This morning we got an earlier start than usual since we knew we had a lot of ground to cover. We are at the far edge of the time zone so sunrise is much later than we’re used to. Though we set off just before 8:00 am it was still dark. As we left Redondela the fog slowly lifted from the hills and by our first café con leche stop the sun had begun to light up the valley. From the cafe we had a fabulous view of the bridge across the Estreito de Rande and the Vigo river which flows into the Atlantic just beyond.

      The terrain was a nice mix of back roads, dirt paths, a few short, steep climbs and some boulders just to keep the cyclists in check. Instead of bagpipers, the woods today were populated by little pop up rest stops with people selling cold drinks and lukewarm trinkets. We sat and ate our picnic lunch at one such place, exchanging Buen Caminos with the stream of pilgrims flowing by. We collected several stamps in our credentials today as every little stand we passed was offering. One must collect at least two stamps (“sellos”) per day to qualify for the Compostela at the end. Today we got about 6.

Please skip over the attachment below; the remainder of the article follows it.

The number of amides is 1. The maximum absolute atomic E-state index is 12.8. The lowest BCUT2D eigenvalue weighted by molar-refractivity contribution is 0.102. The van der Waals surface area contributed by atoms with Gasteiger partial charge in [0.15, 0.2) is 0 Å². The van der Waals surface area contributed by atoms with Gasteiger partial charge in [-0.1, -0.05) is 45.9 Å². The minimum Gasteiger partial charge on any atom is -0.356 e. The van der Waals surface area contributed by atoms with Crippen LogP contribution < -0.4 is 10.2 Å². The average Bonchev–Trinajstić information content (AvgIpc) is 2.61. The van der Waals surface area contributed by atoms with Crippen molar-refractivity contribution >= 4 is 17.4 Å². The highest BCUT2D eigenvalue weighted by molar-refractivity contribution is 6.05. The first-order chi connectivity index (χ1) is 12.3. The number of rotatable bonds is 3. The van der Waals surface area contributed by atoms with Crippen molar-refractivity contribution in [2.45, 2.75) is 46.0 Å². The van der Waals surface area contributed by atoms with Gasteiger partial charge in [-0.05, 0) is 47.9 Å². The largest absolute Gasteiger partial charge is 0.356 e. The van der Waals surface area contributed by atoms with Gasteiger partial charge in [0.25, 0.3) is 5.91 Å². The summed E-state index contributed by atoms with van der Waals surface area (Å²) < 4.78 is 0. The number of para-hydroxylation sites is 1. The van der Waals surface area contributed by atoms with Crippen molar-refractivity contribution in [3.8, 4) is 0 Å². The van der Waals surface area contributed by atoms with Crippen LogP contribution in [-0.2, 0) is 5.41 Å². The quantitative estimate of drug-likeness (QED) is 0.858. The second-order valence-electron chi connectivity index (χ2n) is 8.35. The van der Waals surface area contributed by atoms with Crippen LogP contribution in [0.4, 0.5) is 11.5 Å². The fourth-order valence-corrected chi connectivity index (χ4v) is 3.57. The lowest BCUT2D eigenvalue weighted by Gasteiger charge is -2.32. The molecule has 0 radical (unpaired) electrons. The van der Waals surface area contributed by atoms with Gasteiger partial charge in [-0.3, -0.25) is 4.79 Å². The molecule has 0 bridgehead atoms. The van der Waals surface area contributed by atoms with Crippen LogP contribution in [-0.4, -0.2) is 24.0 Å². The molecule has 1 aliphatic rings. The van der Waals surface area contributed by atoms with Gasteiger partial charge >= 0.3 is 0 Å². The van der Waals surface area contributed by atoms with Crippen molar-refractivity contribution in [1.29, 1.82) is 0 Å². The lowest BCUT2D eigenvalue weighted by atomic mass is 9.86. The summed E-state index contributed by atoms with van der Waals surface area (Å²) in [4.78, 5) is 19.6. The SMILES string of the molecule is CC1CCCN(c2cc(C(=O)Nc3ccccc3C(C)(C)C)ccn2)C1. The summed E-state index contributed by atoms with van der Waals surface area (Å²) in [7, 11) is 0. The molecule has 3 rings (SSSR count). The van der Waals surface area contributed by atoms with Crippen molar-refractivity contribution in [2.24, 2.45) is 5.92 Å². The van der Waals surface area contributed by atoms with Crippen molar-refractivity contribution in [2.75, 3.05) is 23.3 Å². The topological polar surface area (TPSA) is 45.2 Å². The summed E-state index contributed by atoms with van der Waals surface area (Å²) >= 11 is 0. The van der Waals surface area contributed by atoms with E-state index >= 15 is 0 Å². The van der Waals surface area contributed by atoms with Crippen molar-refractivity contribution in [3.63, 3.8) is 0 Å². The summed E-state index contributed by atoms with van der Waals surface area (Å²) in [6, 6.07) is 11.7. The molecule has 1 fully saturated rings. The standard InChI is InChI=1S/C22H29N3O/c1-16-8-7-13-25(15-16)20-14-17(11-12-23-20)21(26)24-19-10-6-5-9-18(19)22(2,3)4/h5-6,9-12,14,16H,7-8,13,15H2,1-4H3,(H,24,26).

We met a very sweet little dog this morning and another this afternoon. Many of the houses and farms we pass have dogs in the yard and you can usually hear at least one dog barking anywhere you are. The ones who live right on the Camino seem pretty bored by the endless parade of pilgrims clicking along with their hiking poles. The two we met today were eager to have their ears scritched though were probably disappointed we had no cheese to offer.